Participating artists: Larry Achiampong & David Blandy, Zach Blas, CAMP (Shaina Anand & Ashok Sukumaran), Demystification Committee, Forensic Oceanography (Lorenzo Pezzani & Charles Heller), Femke Herregraven, Yuri Pattison, Lisa Rave.
A Becoming Resemblance
A Becoming Resemblance by Heather Dewey-Hagborg and Chelsea Manning investigates emerging technologies of genomic identity construction and our societal moment. The centerpiece of the exhibition is Probably Chelsea, which consists of thirty different possible portraits of whistleblower Manning, whose sentence was commuted by former US president Barack Obama in early 2017.
Dewey-Hagborg produced the algorithmically generated 3D printed portraits from DNA extracted from cheek swabs and hair clippings that Manning mailed out of prison. Probably Chelsea shows in just how many ways our DNA can be interpreted as data, and how subjective the act of reading DNA really is. A Becoming Resemblance is a cooperation between Fridman Gallery with Roddy Schrock and transmediale.
Installed as a public reference resource, the installation Hate Library by artist Nick Thurstonexplores the language of far-right political groups and parties across contemporary Europe, especially their use of online forums as recruiting and collaboration tools.
The library’s interrelated components mix allegory and literalism by presenting texts as documentary artworks within a symbolic and social stage for reading, understanding, and dialogue. The source material reproduced in Hate Library remains publicly available to internet users anywhere in the world and is traceable via the metadata about its collection left on show.
Musician, composer, and conceptual artist James Ferraro will premiere his new stage performance, Plague, as a transmediale/CTM concert. Featuring scenographic elements and live visuals by Nate Boyce, Ferraro’s Plague is a choral work built around speculations on a future society in which an AI is simulating reality through the manipulation of living humans with the goal of creating the ultimate consumer product. The piece is a joint commission with Abandon Normal Devices festival within the ongoing Creative Europe network The New Networked Normal (NNN).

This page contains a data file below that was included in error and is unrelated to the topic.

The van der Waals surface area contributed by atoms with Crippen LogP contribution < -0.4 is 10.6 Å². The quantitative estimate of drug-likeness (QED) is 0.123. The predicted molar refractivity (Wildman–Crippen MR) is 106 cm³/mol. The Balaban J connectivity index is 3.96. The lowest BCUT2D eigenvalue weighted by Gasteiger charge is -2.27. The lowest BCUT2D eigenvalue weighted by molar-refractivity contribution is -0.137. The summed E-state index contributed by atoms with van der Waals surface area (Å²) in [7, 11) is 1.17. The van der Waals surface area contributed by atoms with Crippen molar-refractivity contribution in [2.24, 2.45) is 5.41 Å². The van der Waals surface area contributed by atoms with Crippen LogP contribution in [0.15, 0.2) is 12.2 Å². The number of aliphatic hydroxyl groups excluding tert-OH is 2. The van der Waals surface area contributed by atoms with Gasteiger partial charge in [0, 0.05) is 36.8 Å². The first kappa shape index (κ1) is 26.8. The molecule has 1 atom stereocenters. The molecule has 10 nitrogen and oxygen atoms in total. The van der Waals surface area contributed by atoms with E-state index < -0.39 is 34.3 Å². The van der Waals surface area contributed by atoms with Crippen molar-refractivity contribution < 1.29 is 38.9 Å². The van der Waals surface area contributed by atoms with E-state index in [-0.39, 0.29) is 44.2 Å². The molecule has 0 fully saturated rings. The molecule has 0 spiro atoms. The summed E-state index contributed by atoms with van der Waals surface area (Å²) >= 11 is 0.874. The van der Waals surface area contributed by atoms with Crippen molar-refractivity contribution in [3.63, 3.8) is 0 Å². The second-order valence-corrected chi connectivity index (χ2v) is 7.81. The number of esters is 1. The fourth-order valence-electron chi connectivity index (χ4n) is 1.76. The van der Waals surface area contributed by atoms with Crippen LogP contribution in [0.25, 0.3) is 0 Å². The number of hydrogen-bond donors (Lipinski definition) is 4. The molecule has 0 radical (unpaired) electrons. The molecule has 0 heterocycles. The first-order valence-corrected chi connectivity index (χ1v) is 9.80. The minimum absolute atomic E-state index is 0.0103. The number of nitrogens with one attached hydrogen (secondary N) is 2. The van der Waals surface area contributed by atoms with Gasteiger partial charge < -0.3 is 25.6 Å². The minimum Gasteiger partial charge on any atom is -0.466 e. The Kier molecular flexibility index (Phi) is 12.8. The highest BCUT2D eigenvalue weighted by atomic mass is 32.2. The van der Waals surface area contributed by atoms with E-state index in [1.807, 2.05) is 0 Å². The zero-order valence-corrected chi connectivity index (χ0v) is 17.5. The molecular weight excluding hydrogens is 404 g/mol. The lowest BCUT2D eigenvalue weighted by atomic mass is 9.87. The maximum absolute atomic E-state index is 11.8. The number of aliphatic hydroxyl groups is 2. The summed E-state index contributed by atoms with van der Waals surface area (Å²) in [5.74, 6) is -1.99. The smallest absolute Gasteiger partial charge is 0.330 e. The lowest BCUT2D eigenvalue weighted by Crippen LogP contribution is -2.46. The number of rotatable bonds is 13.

The conference of transmediale 2018, curated by Daphne Dragona, uses face value as a point of departure to address the crisis of politics, values, and meanings in today’s economized world. Examining the links between capitalism and racism, neoliberalism and fascism, the program emphasizes the role of persisting relationships of exploitation based on social and cultural differences. The keynotes will be held by Jonathan Beller, Lisa Nakamura, and Françoise Vergès.
Film & Video Program
The film and video program of transmediale 2018, curated by Florian Wüst, addresses the role of language and media in constructing narratives of progress. In the face of failing progressive democratic models and the resulting propagation of traditionalist ideologies, an in-depth reflection of prevalent notions of individuality and competition, cultural differences, and identity will facilitate an examination of both value and values.
Through distinct references to historical events and current developments, the international selection of short experimental and documentary films, feature-length films, and live theatre performances connects critical analysis, political agency, and artistic vision. The full program will be published online soon.